Adaptation and Resilience to Climate Change, Drought, and Water Demand in the Urbanizing Southwestern United States and Northern Mexico

Project Dates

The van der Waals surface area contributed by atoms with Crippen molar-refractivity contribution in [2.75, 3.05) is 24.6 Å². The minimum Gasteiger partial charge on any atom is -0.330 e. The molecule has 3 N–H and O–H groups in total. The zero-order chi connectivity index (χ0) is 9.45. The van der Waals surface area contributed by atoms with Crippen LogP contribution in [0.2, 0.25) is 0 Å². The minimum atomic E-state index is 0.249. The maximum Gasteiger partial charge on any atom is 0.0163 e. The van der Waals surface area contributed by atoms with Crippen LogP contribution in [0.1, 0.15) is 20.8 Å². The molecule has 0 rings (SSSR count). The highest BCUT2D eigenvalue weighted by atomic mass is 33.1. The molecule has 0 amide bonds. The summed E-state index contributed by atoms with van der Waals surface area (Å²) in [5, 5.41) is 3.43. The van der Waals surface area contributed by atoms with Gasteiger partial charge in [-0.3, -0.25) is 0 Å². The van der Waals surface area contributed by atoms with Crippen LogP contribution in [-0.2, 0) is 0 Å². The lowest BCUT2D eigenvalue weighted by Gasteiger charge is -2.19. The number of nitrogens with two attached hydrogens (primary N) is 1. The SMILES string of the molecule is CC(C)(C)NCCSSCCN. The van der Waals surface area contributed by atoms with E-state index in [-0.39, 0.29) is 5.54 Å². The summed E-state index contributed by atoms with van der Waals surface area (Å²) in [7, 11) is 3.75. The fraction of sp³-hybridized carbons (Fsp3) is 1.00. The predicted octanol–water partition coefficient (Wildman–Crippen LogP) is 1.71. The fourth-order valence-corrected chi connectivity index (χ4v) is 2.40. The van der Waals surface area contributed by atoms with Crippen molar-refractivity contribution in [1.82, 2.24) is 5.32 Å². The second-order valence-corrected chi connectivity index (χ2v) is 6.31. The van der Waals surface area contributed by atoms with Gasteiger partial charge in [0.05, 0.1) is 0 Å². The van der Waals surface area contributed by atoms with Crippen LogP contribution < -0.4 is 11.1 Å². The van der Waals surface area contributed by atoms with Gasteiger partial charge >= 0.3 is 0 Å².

The Arizona-Sonora region along the U.S.-Mexico border has been called the "front line of ongoing climate change" (Harrison 2009). Due to its rapid growth, industrialization, and climate characteristics, it is recognized as a highly vulnerable region in terms of socioeconomic and climate characteristics. Ensuring future water supply is the region’s high­est priority challenge. Climate change projections for reduced precipitation and severe drought. From 2008 to 2011, a binational team of multi-disciplinary researchers led by the University of Arizona and El Colegio de Sonora worked closely with decision-makers, water managers, and disaster relief planners (i.e., stakehold­ers) to conduct urban water vulnerability assessments of the four urban climate change “hotspots” in the Arizona-Sonora region. These assessments focus on the nexus of climate and water variables, with a 5 to 20 year horizon. Project outputs to date include: 1) four linked urban water vulnerability studies (Tucson, AZ; Nogales, AZ., and Nogales, Sonora; Hermosillo and Puerto Peñasco, Sonora) that identify major regional climate-related vulnerabilities and institutional capacity in the water sector; 2) a Binational Climate Summary for Arizona-Sonora region, in English and Spanish; 3) a series of five stakeholder-scientist workshops; and 4) a new Working Paper series on water, vulnerability, and climate in U.S.-Mexico border region.